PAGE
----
Simply stunning views - like no where else that I have visited

Taken through bus window while moving!
Beautiful beach I did not expect to see in Ireland

Honestly I did take these pictures
The water is actually this color

Another section of the Ring and such a change in the landscape
Town where we had lunch
Again a different area of the Ring

You must watch for sheep when driving. Although there are lots of rock walls to attempt to keep them on their owner's property they are often found walking down the middle of the highway - I almost hit one! Farmers dyes a color spot on the back of each sheep to identify which ones belong to him as these little guys tend to visit each other.
Old abandoned church.

Seems there are deer issues here too!

My B&B in Killarney

Downtown Killarney - population 15,000

A few things I have noticed about Ireland:

1. The friendly people

2. Extremely clean - towns, villages, highways, yards - everyone takes pride in their home and community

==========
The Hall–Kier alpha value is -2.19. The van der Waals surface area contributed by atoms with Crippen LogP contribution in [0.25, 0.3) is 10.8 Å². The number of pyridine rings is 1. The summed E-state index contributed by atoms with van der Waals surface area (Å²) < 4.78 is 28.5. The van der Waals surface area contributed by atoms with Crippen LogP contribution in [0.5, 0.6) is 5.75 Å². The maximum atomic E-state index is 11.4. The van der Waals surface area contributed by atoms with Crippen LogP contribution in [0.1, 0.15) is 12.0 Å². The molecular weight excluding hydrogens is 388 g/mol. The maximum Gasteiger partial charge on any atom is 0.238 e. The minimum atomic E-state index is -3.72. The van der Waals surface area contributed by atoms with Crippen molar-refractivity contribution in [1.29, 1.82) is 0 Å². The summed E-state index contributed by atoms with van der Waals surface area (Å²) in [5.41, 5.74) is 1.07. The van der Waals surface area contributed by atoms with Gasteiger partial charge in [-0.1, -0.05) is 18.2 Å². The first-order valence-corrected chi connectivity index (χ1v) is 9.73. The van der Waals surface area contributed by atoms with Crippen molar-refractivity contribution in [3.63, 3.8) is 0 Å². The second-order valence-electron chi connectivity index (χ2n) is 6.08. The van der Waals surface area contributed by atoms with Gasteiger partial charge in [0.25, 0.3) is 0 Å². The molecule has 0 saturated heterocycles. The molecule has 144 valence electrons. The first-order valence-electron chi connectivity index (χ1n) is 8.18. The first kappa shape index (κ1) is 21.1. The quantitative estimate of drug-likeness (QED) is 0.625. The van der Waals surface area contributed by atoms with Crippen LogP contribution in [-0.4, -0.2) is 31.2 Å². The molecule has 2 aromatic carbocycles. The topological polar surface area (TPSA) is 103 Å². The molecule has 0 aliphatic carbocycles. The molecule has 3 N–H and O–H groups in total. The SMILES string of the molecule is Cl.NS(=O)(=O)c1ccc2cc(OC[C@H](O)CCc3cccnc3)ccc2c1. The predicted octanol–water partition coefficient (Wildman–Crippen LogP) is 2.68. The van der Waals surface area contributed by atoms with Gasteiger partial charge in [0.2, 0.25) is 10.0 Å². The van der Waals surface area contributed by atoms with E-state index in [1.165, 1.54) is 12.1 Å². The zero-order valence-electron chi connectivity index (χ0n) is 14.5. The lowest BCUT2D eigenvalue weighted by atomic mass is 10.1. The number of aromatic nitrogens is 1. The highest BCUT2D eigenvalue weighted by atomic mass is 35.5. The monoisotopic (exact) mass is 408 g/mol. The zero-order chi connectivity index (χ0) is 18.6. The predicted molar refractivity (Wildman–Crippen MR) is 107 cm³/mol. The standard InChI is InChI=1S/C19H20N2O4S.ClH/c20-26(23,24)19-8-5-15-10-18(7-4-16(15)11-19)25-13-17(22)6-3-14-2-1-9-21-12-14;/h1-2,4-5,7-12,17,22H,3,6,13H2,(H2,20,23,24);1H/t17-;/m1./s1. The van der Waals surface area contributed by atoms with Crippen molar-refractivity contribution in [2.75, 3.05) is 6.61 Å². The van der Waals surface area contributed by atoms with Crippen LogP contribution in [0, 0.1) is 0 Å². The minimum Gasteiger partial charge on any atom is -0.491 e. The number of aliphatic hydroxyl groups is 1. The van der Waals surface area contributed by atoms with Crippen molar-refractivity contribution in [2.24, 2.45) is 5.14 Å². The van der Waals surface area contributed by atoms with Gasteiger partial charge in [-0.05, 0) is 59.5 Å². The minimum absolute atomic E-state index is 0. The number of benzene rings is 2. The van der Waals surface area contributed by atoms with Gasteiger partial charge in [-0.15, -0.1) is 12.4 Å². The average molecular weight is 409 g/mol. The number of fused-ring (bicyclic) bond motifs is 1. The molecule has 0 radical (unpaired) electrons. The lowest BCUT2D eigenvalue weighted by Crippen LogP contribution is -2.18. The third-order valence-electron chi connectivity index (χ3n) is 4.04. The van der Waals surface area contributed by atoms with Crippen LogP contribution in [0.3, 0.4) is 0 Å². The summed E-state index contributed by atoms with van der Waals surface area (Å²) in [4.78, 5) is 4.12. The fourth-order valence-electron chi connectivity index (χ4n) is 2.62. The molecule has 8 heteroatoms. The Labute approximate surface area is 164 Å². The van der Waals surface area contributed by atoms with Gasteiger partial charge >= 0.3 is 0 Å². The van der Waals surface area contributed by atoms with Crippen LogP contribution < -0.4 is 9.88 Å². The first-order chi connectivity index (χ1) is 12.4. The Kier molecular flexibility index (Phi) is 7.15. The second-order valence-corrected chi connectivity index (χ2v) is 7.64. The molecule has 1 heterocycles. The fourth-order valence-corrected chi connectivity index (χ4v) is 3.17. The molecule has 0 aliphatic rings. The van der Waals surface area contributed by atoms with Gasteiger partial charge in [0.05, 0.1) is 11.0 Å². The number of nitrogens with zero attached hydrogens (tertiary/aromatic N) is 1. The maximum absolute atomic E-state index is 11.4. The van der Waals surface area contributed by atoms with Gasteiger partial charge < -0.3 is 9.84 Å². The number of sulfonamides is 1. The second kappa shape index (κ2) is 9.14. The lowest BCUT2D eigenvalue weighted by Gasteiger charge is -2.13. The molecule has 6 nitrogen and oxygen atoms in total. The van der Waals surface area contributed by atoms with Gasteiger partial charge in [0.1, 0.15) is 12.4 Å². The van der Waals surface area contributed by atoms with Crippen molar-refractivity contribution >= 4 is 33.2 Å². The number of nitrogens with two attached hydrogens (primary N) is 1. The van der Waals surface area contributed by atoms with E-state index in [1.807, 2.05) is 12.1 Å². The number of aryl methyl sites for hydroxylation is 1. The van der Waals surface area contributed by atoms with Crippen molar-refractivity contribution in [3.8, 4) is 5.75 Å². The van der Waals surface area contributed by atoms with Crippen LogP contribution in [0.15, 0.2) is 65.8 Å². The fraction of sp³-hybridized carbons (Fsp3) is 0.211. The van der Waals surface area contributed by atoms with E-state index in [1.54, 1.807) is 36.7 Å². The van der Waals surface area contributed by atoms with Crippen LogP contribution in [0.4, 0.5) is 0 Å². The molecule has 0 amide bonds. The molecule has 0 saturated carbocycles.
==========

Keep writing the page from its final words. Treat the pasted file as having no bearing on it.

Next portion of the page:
3. It is not nearly as expensive as I was led to believe - no more expensive than Victoria and in some cases less - B&B above was $55 for the night - could not get that in Victoria!

4. Very easy to drive around Ireland - well signed, although Sally sat nav (GPS in NA) is helpful except for a few hiccups! Drivers are very polite. You look at the map and think it will not take long to get from a to b, however most highways are not 4 lane freeways but rather two lane (or less) roads that wind their way through numerous towns - which is great for those of us sightseeing. There is also endless road construction. I did see one interesting sign it had a gas pump with a circle around it and a cross through it, next to it was a bicycle with the slogan 'burn fat not gas' - great advertising.

5. You do see some stone houses but most have been abandoned - most homes are fairly new, modern and large which reflects the booming economy up to 2008. Now some of the new developments have not been completed and a number of businesses are for sale.

6. It is sad to see signs pointing to a Famine Graveyard - but a good reminder of how this country was affected.